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J Lipid Res. 2005 Nov;46(11):2398-404. Epub 2005 Aug 16.

Decreased adiponectin levels in familial combined hyperlipidemia patients contribute to the atherogenic lipid profile.

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Department of Medicine and Division of General Internal Medicine, Radboud University Nijmegen Medical Center, Nijmegen, The Netherlands.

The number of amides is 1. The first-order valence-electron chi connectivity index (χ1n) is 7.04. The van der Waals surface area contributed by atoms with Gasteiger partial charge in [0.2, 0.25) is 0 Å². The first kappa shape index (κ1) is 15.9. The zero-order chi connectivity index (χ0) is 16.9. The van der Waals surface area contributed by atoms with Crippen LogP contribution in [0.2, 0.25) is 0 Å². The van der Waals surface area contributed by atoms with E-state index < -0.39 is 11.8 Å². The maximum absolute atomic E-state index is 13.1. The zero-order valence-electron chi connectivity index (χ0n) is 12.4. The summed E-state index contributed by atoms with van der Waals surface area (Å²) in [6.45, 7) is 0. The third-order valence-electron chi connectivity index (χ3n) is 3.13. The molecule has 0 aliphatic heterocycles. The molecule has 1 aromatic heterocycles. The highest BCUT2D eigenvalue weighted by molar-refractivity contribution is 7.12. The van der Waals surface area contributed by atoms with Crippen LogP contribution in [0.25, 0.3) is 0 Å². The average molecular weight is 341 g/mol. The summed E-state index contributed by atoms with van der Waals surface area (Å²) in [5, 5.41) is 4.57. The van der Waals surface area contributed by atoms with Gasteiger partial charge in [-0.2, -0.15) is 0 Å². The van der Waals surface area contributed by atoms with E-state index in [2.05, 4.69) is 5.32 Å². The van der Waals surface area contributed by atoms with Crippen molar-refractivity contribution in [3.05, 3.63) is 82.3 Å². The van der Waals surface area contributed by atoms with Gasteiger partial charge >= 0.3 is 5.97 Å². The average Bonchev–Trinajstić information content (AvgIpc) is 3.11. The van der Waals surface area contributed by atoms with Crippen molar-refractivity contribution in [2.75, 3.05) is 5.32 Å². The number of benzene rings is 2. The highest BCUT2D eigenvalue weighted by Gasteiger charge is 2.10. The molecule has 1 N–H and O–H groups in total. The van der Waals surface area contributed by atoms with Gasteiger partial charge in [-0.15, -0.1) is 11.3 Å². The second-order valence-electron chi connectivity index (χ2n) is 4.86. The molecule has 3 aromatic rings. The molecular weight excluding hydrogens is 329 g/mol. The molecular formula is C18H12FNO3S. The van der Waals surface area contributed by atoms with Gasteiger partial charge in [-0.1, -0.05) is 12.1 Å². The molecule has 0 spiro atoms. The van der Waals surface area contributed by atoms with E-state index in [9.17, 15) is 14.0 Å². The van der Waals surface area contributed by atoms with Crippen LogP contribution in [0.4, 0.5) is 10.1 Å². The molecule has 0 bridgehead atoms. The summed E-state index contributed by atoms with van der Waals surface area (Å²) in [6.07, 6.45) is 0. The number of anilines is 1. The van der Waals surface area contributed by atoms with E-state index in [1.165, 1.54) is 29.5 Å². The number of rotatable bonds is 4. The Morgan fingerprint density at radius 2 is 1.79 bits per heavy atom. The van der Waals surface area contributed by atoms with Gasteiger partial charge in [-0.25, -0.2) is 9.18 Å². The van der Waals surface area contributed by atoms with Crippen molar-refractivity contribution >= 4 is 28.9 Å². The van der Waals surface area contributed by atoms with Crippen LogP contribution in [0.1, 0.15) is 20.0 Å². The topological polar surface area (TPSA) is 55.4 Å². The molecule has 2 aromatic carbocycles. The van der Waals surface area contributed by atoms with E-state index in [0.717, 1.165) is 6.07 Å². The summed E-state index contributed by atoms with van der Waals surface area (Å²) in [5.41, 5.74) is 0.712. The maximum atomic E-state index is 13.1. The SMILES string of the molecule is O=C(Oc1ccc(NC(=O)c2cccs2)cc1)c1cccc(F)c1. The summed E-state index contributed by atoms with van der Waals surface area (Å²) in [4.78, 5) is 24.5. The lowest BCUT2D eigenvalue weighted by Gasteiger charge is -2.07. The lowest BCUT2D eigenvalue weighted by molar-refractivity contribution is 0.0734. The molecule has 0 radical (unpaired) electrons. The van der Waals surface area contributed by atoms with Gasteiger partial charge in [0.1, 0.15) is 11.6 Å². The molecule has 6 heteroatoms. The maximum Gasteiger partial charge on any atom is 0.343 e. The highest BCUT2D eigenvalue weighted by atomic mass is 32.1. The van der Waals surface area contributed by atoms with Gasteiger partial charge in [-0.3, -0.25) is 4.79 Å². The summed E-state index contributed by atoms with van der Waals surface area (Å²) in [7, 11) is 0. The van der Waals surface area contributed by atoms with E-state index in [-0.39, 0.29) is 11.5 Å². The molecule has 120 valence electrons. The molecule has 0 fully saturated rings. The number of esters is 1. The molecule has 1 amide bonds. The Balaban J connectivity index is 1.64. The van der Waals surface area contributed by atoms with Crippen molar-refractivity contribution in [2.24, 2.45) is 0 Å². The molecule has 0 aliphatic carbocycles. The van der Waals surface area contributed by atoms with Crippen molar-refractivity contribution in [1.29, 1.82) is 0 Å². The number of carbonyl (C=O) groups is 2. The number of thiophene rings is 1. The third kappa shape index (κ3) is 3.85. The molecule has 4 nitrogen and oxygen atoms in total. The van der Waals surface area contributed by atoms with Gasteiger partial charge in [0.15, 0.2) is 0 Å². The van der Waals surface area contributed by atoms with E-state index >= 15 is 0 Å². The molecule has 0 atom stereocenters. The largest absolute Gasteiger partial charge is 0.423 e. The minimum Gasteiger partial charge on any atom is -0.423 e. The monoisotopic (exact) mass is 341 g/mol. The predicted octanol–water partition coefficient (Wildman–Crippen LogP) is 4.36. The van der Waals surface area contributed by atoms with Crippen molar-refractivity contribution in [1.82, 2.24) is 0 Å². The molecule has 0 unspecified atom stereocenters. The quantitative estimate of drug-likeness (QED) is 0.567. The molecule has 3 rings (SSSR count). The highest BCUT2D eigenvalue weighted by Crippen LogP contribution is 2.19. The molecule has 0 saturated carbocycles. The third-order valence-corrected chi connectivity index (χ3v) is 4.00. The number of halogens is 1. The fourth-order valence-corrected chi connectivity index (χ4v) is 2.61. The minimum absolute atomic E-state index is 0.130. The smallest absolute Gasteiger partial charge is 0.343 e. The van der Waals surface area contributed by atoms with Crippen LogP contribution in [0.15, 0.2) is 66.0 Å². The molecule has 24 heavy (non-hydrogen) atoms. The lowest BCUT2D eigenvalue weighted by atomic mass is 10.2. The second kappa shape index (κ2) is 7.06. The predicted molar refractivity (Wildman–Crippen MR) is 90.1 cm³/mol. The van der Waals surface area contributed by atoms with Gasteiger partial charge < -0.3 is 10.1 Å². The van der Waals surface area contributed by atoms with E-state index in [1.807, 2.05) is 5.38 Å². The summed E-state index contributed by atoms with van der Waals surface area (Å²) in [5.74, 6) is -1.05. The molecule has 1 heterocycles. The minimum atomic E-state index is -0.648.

Familial combined hyperlipidemia (FCH) is characterized by increased levels of total cholesterol, triglycerides, and/or apolipoprotein B. Other features of FCH are obesity and insulin resistance. Adiponectin is a secretory product of the adipose tissue. Low levels of adiponectin are associated with insulin resistance and accelerated atherosclerosis. The aim of this study was to determine whether decreased adiponectin levels are associated with FCH and its phenotypes. The study population comprised 644 subjects, including 158 patients with FCH. Serum adiponectin levels were determined using a commercially available ELISA. For both males and females, the mean adiponectin level (microg/ml) was significantly lower in FCH patients [2.0 (1.8-2.2) and 2.5 (2.3-2.8), respectively] compared with normolipidemic relatives [2.3 (2.2-2.5) and 3.1 (2.8-3.3), respectively] and spouses [2.4 (2.1-2.7) and 3.2 (2.8-3.6), respectively]. These differences remain significant after adjusting for waist circumference and insulin resistance. Low adiponectin level in FCH patients was a superior independent predictor of the atherogenic lipid profile, including high triglyceride levels, low HDL-cholesterol levels, and the amount of small, dense LDL present, compared with both obesity and insulin resistance. Low adiponectin levels may contribute to the atherogenic lipid profile in FCH, independent of insulin resistance and obesity, as measured by waist circumference. This finding implies a role of adipose tissue metabolism in the pathophysiology of FCH.

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